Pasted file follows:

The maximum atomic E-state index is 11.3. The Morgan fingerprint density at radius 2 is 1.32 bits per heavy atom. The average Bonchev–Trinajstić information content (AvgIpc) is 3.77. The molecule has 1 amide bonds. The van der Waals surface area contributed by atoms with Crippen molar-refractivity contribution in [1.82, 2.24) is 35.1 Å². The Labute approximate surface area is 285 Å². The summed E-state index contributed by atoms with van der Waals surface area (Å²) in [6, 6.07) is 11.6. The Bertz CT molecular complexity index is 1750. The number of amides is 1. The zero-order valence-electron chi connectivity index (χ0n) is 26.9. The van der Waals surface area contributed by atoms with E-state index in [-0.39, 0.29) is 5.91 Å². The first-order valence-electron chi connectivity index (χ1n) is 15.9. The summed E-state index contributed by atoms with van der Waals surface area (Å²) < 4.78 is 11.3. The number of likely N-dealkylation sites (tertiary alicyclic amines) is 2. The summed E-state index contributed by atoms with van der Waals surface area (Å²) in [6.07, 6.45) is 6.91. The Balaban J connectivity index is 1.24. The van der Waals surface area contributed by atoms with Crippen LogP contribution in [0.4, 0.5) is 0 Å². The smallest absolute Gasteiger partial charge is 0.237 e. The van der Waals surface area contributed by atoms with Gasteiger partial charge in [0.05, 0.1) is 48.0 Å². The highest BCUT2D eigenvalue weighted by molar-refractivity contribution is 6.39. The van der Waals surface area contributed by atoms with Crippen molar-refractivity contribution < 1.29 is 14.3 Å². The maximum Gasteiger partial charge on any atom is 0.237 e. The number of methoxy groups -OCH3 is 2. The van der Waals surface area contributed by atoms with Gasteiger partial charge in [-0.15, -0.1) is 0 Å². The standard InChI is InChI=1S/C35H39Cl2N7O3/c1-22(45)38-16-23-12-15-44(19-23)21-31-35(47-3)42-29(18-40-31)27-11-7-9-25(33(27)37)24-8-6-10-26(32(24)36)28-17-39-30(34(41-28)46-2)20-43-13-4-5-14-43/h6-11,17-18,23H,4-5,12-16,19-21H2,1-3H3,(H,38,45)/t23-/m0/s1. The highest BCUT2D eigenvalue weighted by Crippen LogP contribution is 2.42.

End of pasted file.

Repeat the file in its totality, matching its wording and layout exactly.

The maximum atomic E-state index is 11.3. The Morgan fingerprint density at radius 2 is 1.32 bits per heavy atom. The average Bonchev–Trinajstić information content (AvgIpc) is 3.77. The molecule has 1 amide bonds. The van der Waals surface area contributed by atoms with Crippen molar-refractivity contribution in [1.82, 2.24) is 35.1 Å². The Labute approximate surface area is 285 Å². The summed E-state index contributed by atoms with van der Waals surface area (Å²) in [6, 6.07) is 11.6. The Bertz CT molecular complexity index is 1750. The number of amides is 1. The zero-order valence-electron chi connectivity index (χ0n) is 26.9. The van der Waals surface area contributed by atoms with E-state index in [-0.39, 0.29) is 5.91 Å². The first-order valence-electron chi connectivity index (χ1n) is 15.9. The summed E-state index contributed by atoms with van der Waals surface area (Å²) < 4.78 is 11.3. The number of likely N-dealkylation sites (tertiary alicyclic amines) is 2. The summed E-state index contributed by atoms with van der Waals surface area (Å²) in [6.07, 6.45) is 6.91. The Balaban J connectivity index is 1.24. The van der Waals surface area contributed by atoms with Crippen LogP contribution in [0.4, 0.5) is 0 Å². The smallest absolute Gasteiger partial charge is 0.237 e. The van der Waals surface area contributed by atoms with Gasteiger partial charge in [0.05, 0.1) is 48.0 Å². The highest BCUT2D eigenvalue weighted by molar-refractivity contribution is 6.39. The van der Waals surface area contributed by atoms with Crippen molar-refractivity contribution < 1.29 is 14.3 Å². The maximum Gasteiger partial charge on any atom is 0.237 e. The number of methoxy groups -OCH3 is 2. The van der Waals surface area contributed by atoms with Gasteiger partial charge in [-0.15, -0.1) is 0 Å². The standard InChI is InChI=1S/C35H39Cl2N7O3/c1-22(45)38-16-23-12-15-44(19-23)21-31-35(47-3)42-29(18-40-31)27-11-7-9-25(33(27)37)24-8-6-10-26(32(24)36)28-17-39-30(34(41-28)46-2)20-43-13-4-5-14-43/h6-11,17-18,23H,4-5,12-16,19-21H2,1-3H3,(H,38,45)/t23-/m0/s1. The highest BCUT2D eigenvalue weighted by Crippen LogP contribution is 2.42.